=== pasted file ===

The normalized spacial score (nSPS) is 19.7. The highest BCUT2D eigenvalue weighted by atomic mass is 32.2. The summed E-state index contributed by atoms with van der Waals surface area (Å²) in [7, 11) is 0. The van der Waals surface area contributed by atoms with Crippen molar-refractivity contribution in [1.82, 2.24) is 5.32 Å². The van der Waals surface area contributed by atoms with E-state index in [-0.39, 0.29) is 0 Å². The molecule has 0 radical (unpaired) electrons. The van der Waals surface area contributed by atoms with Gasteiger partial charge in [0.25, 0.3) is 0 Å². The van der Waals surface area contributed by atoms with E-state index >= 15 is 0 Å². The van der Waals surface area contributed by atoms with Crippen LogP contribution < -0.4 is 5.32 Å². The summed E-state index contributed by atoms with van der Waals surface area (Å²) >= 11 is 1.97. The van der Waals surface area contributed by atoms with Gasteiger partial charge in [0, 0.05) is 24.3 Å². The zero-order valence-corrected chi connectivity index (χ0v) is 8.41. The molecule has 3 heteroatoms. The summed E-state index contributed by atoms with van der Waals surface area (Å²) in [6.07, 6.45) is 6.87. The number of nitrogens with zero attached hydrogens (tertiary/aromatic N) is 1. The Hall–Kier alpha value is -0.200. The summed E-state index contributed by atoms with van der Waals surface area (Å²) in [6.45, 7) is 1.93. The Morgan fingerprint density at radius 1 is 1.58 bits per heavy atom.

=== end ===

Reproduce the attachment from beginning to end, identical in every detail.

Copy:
The normalized spacial score (nSPS) is 19.7. The highest BCUT2D eigenvalue weighted by atomic mass is 32.2. The summed E-state index contributed by atoms with van der Waals surface area (Å²) in [7, 11) is 0. The van der Waals surface area contributed by atoms with Crippen molar-refractivity contribution in [1.82, 2.24) is 5.32 Å². The van der Waals surface area contributed by atoms with E-state index in [-0.39, 0.29) is 0 Å². The molecule has 0 radical (unpaired) electrons. The van der Waals surface area contributed by atoms with Gasteiger partial charge in [0.25, 0.3) is 0 Å². The van der Waals surface area contributed by atoms with E-state index >= 15 is 0 Å². The van der Waals surface area contributed by atoms with Crippen LogP contribution < -0.4 is 5.32 Å². The summed E-state index contributed by atoms with van der Waals surface area (Å²) >= 11 is 1.97. The van der Waals surface area contributed by atoms with Gasteiger partial charge in [0, 0.05) is 24.3 Å². The zero-order valence-corrected chi connectivity index (χ0v) is 8.41. The molecule has 3 heteroatoms. The summed E-state index contributed by atoms with van der Waals surface area (Å²) in [6.07, 6.45) is 6.87. The number of nitrogens with zero attached hydrogens (tertiary/aromatic N) is 1. The Hall–Kier alpha value is -0.200. The summed E-state index contributed by atoms with van der Waals surface area (Å²) in [6.45, 7) is 1.93. The Morgan fingerprint density at radius 1 is 1.58 bits per heavy atom.